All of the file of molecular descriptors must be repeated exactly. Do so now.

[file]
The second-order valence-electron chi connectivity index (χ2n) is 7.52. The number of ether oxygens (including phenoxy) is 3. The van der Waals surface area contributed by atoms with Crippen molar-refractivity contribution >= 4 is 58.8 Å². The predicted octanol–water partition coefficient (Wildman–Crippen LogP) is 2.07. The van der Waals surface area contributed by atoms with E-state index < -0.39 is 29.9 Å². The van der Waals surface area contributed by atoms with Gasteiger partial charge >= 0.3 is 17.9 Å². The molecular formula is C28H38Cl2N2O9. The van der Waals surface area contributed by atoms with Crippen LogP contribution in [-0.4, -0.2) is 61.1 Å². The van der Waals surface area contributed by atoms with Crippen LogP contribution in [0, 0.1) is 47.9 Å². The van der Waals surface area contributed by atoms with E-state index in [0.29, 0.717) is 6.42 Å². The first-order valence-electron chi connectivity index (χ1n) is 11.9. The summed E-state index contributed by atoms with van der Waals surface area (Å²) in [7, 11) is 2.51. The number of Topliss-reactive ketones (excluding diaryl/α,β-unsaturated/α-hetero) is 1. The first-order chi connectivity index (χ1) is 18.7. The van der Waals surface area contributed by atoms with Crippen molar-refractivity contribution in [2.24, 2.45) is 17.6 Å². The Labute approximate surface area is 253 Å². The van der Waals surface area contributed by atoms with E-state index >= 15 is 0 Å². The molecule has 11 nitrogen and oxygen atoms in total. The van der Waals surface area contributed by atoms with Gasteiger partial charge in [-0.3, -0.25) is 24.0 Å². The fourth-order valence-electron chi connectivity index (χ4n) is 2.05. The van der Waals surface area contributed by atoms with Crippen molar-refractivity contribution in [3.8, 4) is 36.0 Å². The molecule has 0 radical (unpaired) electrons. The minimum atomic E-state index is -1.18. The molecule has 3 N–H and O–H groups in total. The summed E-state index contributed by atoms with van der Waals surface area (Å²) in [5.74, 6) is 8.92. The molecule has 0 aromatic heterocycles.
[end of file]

The second-order valence-electron chi connectivity index (χ2n) is 7.52. The number of ether oxygens (including phenoxy) is 3. The van der Waals surface area contributed by atoms with Crippen molar-refractivity contribution >= 4 is 58.8 Å². The predicted octanol–water partition coefficient (Wildman–Crippen LogP) is 2.07. The van der Waals surface area contributed by atoms with E-state index < -0.39 is 29.9 Å². The van der Waals surface area contributed by atoms with Gasteiger partial charge >= 0.3 is 17.9 Å². The molecular formula is C28H38Cl2N2O9. The van der Waals surface area contributed by atoms with Crippen LogP contribution in [-0.4, -0.2) is 61.1 Å². The van der Waals surface area contributed by atoms with Crippen LogP contribution in [0, 0.1) is 47.9 Å². The van der Waals surface area contributed by atoms with E-state index in [0.29, 0.717) is 6.42 Å². The first-order valence-electron chi connectivity index (χ1n) is 11.9. The summed E-state index contributed by atoms with van der Waals surface area (Å²) in [7, 11) is 2.51. The number of Topliss-reactive ketones (excluding diaryl/α,β-unsaturated/α-hetero) is 1. The first-order chi connectivity index (χ1) is 18.7. The van der Waals surface area contributed by atoms with Crippen molar-refractivity contribution in [2.24, 2.45) is 17.6 Å². The Labute approximate surface area is 253 Å². The van der Waals surface area contributed by atoms with E-state index >= 15 is 0 Å². The molecule has 11 nitrogen and oxygen atoms in total. The van der Waals surface area contributed by atoms with Gasteiger partial charge in [-0.3, -0.25) is 24.0 Å². The fourth-order valence-electron chi connectivity index (χ4n) is 2.05. The van der Waals surface area contributed by atoms with Crippen molar-refractivity contribution in [3.8, 4) is 36.0 Å². The molecule has 0 radical (unpaired) electrons. The minimum atomic E-state index is -1.18. The molecule has 3 N–H and O–H groups in total. The summed E-state index contributed by atoms with van der Waals surface area (Å²) in [5.74, 6) is 8.92. The molecule has 0 aromatic heterocycles.